A step-by-step guide to the use of the Intel OpenCV 1 library

Accessing the pixels of an image

So far, we used an OpenCV function to perform the processing on our image. To apply our own processing algorithm we need to be able to access each pixel of an image, read their values and possibly assign new value to them. This can be easily achieved because all the pixels of an IplImage are simply stored into an array of bytes; this is the image buffer. The size of this buffer is simply the width times the height of the image times the number of channels.

In the following example, the number of colors in an image is reduced by using a divisor that subdivides the RGB color into cubes of equal size. Each color point is assigned the color value that corresponds to the middle point of the cube it is contained in. We implemented this algorithm in-place (i.e. the original is modified). The processing class is therefore very simple since no initialization is required. Here is the processing method:

 
      void ColorProcessor::
process(IplImage *image) {
     
      int nl= image->height; // number of lines
      // total number of element per line
      int nc= image->width * image->nChannels; 
      int step= image->widthStep; // effective width
             
      // get the pointer to the image buffer
      unsigned char *data= reinterpret_cast<unsigned char *>
                                           (image->imageData);
 
      for (int i=1; i<nl; i++) {
            for (int j=0; j<nc; j+= image->nChannels) {
 
            // process each pixel ---------------------
                 
                  data[j]= data[j]/div * div + div/2;
                  data[j+1]= data[j+1]/div * div + div/2;
                  data[j+2]= data[j+2]/div * div + div/2;
 
            // end of pixel processing ----------------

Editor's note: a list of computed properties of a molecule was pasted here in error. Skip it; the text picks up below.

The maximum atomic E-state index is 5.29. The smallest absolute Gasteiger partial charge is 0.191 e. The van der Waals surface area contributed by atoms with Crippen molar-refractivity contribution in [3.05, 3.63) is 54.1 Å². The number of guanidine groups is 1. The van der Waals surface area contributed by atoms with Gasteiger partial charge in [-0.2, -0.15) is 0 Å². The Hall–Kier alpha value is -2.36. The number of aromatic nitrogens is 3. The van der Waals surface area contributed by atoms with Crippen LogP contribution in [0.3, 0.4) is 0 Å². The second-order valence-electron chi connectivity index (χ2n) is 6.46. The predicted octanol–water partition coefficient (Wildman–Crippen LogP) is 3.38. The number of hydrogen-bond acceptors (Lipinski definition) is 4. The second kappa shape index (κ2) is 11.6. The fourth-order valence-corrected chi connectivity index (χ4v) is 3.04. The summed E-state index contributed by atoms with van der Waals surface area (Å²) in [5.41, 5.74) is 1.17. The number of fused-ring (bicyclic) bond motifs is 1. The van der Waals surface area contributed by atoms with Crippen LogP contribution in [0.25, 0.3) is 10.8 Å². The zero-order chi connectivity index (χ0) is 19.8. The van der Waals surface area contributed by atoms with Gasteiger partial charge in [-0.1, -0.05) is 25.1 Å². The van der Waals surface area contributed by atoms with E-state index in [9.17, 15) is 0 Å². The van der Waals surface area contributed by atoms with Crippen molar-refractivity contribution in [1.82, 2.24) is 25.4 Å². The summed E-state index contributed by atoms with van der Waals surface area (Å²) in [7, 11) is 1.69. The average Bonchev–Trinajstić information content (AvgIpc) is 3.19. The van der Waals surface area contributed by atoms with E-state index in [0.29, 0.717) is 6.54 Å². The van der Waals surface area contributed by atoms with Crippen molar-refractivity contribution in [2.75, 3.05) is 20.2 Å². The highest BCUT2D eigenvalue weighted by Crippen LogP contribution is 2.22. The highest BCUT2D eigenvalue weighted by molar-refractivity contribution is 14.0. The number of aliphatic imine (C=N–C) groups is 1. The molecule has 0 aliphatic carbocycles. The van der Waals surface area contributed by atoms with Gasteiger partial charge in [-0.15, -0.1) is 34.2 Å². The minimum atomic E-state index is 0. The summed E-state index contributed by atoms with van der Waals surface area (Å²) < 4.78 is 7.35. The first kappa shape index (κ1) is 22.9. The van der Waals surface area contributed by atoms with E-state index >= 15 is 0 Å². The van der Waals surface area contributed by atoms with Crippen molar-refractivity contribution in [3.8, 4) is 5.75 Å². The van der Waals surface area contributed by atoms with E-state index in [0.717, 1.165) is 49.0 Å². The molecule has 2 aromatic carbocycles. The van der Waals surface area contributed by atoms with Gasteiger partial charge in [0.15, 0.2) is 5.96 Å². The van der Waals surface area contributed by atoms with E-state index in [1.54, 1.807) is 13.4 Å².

} // end of line
                   
            data+= step;  // next line
      }
}
Using the default divider value of 64 (4x4x4 colors) the following image is obtained:

Note that for an efficient use of the MMX capabilities of the processor, the line length of an image should always be a multiple of 8 bytes. To ensure that this condition is always met, when an image is created under OpenCV, this one is automatically padded with dummy pixels if necessary. This explains the role of the widthStep attribute; the real width of the image is given by width but if the image has been extended to become quad-word aligned, the effective width will be larger as given by widthStep.

Check point #4: source code of the above example.

Although this is the most efficient way to scan an image, this process can be error prone. In order to simplify this frequent task, an image Iterator can be introduced. The role of this iterator template is to take care of the pointer manipulation involve in the processing of an image. The template is as follows:

 
template <class PEL>
class IplImageIterator {
 
  int i, j, i0;
  PEL* data;
  int step;
  int nl, nc;
  int nch;
 
 public:
 
  /* constructor */
  IplImageIterator(IplImage* image,
     int x=0, int y=0, int dx= 0, int dy=0) :
       i(x), j(y), i0(0) {
    
    data= reinterpret_cast<PEL*>(image->imageData);
    step= image->widthStep / sizeof(PEL);
      CvRect rect= cvGetImageROI(image);
 
      nl= rect.height;
      nc= rect.width;
      x+= rect.x;
      y+= rect.y;
 
    if ((y+dy)>0 && (y+dy)<nl) nl= y+dy;
    if (y<0 || y>=nl) j=0;
    data+= step*j;
 
    if ((x+dx)>0 && (x+dx)<nc) nc= x+dx;
    nc*= image->nChannels;
    if (x>0 && x<nc) i0= x*image->nChannels;
    i= i0;
 
    nch= image->nChannels;
  }
 
  /* has next ? */
  bool operator!() const { return j < nl; }
 
  /* next pixel or next color component */
  IplImageIterator& operator++() {
      i++;
    if (i >= nc) {
            i=i0;
            j++;
            data+= step;
      }
    return *this;
  }
 
  const IplImageIterator operator++(int) {
      IplImageIterator<PEL> copy(*this);
      ++(*this);
      return copy;
  }
 
  IplImageIterator& operator+=(int s) {
      i+= s;
    if (i >= nc) {
            i=i0;
            j++;
            data+= step;
      }
    return *this;
  }
 
  /* pixel access */
  PEL& operator*() {
        return data[i];
  }
 
  const PEL operator*() const {
        return data[i];
  }
 
  const PEL neighbor(int dx, int dy) const {
        return *(data+dy*step+i+dx*nch);
  }
 
  PEL* operator&() const {
        return data+i;
  }
 
  /* current pixel coordinates */
  int column() const {
        return i/nch;
  }
 
  int line() const {
        return j;
  }
};
 
template <class PEL>
class IplMultiImageIterator {
 
  int i, j, i0;
  PEL** data;
  int step;
  int nl, nc;
  int nch;
  int nimages;
 
 public:
 
  /* constructor */
  IplMultiImageIterator(IplImage** images, int n,
     int x=0, int y=0, int dx= 0, int dy=0) :
       i(x), j(y), i0(0) {
    
      nimages= n;